I blame Holy Grail. That, basically, ruined Arthurian legend for me, and as a result, it's somewhat difficult to take this seriously: I was continually muttering, "It's only a model," every time they showed a castle, or rhyming Cam with Ham and Jam and Spam a lot. Not the film's fault though, and the presence of solid veteran actors like Harris and Redgrave as King Arthur and Guinevere helps immeasurably. I think it's key, in a musical, to have actors who can actually act. It's a lot easier to fake singing, if necessary, than drama, and there's not any problem in that department here. [Neither star is dubbed, so credit for that too] That's especially important when the focus is on the human aspect, as here, rather than epic battles.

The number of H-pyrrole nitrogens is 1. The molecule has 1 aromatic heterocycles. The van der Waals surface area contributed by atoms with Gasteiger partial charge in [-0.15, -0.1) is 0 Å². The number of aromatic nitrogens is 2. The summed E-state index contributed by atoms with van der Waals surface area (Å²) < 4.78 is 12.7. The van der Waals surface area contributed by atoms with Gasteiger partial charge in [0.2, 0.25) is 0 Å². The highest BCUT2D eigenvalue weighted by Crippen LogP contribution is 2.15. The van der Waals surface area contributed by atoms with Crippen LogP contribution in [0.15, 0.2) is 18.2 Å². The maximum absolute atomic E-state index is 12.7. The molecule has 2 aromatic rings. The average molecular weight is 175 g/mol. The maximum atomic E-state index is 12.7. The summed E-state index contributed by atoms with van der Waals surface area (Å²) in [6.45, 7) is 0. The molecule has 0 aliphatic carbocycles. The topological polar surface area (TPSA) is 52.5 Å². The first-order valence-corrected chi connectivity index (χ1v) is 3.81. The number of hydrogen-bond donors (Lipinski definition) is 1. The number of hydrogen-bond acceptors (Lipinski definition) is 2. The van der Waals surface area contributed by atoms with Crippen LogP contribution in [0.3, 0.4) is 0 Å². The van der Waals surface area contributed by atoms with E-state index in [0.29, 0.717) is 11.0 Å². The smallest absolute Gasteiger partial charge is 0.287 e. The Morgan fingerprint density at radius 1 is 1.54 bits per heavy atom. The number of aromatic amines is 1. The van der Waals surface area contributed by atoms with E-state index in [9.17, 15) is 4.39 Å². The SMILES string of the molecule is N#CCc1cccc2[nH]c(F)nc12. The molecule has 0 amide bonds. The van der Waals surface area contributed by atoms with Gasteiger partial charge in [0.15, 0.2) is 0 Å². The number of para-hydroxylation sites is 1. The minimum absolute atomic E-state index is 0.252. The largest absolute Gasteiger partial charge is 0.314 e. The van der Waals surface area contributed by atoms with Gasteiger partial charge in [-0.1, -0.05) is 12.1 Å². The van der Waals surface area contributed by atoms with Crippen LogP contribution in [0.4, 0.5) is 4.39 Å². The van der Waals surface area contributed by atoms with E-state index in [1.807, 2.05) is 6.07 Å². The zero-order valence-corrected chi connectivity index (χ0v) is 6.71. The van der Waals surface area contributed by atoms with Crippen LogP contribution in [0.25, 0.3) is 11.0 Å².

In a similar way to My Fair Lady, however, it's the third-leg of the love triangle that proves problematic. Franco Nero's Lancelot du Lac, is simply too much of a goody two-shoes to be appealing, and the resulting romance with Guinevere is unconvincing as a result. [Nero was dubbed, too, so it wasn't his singing ability that got him the job] This hampers the second half of the film considerably, despite the arrival of Hemmings as a refreshingly-sleazy Mordred, who oozes around the castle like an oil slick on legs. The film also covers only a small section of the legend, from Arthur meeting Guinevere, through the collapse of the Round Table: no grail or Lady of the Lake, and Arthur often seems more a social reformer than a warrior king. It's an unusual, if not impossible angle, albeit conceivably one less suited to the musical genre. At three hours long, it probably is too long, yet has its moments, even if I can't help feeling a killer rabbit would have been welcome.